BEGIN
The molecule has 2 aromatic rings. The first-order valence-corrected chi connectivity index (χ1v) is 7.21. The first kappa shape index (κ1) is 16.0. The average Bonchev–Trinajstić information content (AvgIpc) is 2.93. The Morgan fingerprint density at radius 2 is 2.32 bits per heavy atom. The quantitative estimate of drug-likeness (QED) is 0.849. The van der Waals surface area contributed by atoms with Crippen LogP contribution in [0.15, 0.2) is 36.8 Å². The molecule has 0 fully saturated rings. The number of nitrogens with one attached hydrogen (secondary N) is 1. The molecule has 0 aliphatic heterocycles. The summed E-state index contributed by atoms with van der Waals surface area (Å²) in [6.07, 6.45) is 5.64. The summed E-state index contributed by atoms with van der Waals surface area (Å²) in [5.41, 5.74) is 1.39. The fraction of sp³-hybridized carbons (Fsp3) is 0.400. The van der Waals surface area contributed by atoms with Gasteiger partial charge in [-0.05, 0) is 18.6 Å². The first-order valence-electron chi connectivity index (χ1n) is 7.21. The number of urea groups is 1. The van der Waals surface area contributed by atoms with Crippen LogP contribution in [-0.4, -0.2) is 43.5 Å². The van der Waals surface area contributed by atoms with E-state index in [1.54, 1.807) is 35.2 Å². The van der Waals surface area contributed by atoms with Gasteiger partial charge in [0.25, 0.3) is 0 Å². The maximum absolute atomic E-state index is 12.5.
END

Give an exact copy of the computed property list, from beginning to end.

The molecule has 2 aromatic rings. The first-order valence-corrected chi connectivity index (χ1v) is 7.21. The first kappa shape index (κ1) is 16.0. The average Bonchev–Trinajstić information content (AvgIpc) is 2.93. The Morgan fingerprint density at radius 2 is 2.32 bits per heavy atom. The quantitative estimate of drug-likeness (QED) is 0.849. The van der Waals surface area contributed by atoms with Crippen LogP contribution in [0.15, 0.2) is 36.8 Å². The molecule has 0 fully saturated rings. The number of nitrogens with one attached hydrogen (secondary N) is 1. The molecule has 0 aliphatic heterocycles. The summed E-state index contributed by atoms with van der Waals surface area (Å²) in [6.07, 6.45) is 5.64. The summed E-state index contributed by atoms with van der Waals surface area (Å²) in [5.41, 5.74) is 1.39. The fraction of sp³-hybridized carbons (Fsp3) is 0.400. The van der Waals surface area contributed by atoms with Gasteiger partial charge in [-0.05, 0) is 18.6 Å². The first-order valence-electron chi connectivity index (χ1n) is 7.21. The number of urea groups is 1. The van der Waals surface area contributed by atoms with Crippen LogP contribution in [-0.4, -0.2) is 43.5 Å². The van der Waals surface area contributed by atoms with E-state index in [1.54, 1.807) is 35.2 Å². The van der Waals surface area contributed by atoms with Gasteiger partial charge in [0.25, 0.3) is 0 Å². The maximum absolute atomic E-state index is 12.5.